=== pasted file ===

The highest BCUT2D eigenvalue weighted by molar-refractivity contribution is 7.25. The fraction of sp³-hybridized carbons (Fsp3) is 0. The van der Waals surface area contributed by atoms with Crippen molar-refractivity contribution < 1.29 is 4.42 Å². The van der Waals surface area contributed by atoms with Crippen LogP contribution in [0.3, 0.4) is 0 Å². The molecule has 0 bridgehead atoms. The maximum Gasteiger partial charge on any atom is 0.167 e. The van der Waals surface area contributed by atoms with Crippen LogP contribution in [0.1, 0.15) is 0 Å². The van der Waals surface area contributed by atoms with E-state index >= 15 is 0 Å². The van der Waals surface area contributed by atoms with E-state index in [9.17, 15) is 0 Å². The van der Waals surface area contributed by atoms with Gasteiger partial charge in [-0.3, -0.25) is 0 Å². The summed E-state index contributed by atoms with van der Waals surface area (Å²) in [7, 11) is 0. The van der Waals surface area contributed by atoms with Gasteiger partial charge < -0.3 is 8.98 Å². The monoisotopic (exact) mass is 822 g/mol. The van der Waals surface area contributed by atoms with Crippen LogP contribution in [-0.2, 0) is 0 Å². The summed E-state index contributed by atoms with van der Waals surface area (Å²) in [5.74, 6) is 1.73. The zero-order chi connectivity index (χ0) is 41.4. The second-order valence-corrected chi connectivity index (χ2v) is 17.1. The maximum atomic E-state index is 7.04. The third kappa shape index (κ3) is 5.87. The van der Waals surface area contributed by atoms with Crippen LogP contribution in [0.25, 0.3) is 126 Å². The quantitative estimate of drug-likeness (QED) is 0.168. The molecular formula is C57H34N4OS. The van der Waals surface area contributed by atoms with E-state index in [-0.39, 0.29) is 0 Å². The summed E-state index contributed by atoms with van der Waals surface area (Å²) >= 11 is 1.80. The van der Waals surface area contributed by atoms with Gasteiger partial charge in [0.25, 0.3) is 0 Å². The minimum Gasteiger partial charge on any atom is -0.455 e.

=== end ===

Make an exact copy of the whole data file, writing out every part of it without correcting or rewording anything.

The highest BCUT2D eigenvalue weighted by molar-refractivity contribution is 7.25. The fraction of sp³-hybridized carbons (Fsp3) is 0. The van der Waals surface area contributed by atoms with Crippen molar-refractivity contribution < 1.29 is 4.42 Å². The van der Waals surface area contributed by atoms with Crippen LogP contribution in [0.3, 0.4) is 0 Å². The molecule has 0 bridgehead atoms. The maximum Gasteiger partial charge on any atom is 0.167 e. The van der Waals surface area contributed by atoms with Crippen LogP contribution in [0.1, 0.15) is 0 Å². The van der Waals surface area contributed by atoms with E-state index >= 15 is 0 Å². The van der Waals surface area contributed by atoms with E-state index in [9.17, 15) is 0 Å². The van der Waals surface area contributed by atoms with Gasteiger partial charge in [-0.3, -0.25) is 0 Å². The summed E-state index contributed by atoms with van der Waals surface area (Å²) in [7, 11) is 0. The van der Waals surface area contributed by atoms with Gasteiger partial charge < -0.3 is 8.98 Å². The monoisotopic (exact) mass is 822 g/mol. The van der Waals surface area contributed by atoms with Crippen LogP contribution in [-0.2, 0) is 0 Å². The summed E-state index contributed by atoms with van der Waals surface area (Å²) in [5.74, 6) is 1.73. The zero-order chi connectivity index (χ0) is 41.4. The second-order valence-corrected chi connectivity index (χ2v) is 17.1. The maximum atomic E-state index is 7.04. The third kappa shape index (κ3) is 5.87. The van der Waals surface area contributed by atoms with Crippen LogP contribution in [0.25, 0.3) is 126 Å². The quantitative estimate of drug-likeness (QED) is 0.168. The molecular formula is C57H34N4OS. The van der Waals surface area contributed by atoms with E-state index in [-0.39, 0.29) is 0 Å². The summed E-state index contributed by atoms with van der Waals surface area (Å²) >= 11 is 1.80. The van der Waals surface area contributed by atoms with Gasteiger partial charge in [0.25, 0.3) is 0 Å². The minimum Gasteiger partial charge on any atom is -0.455 e.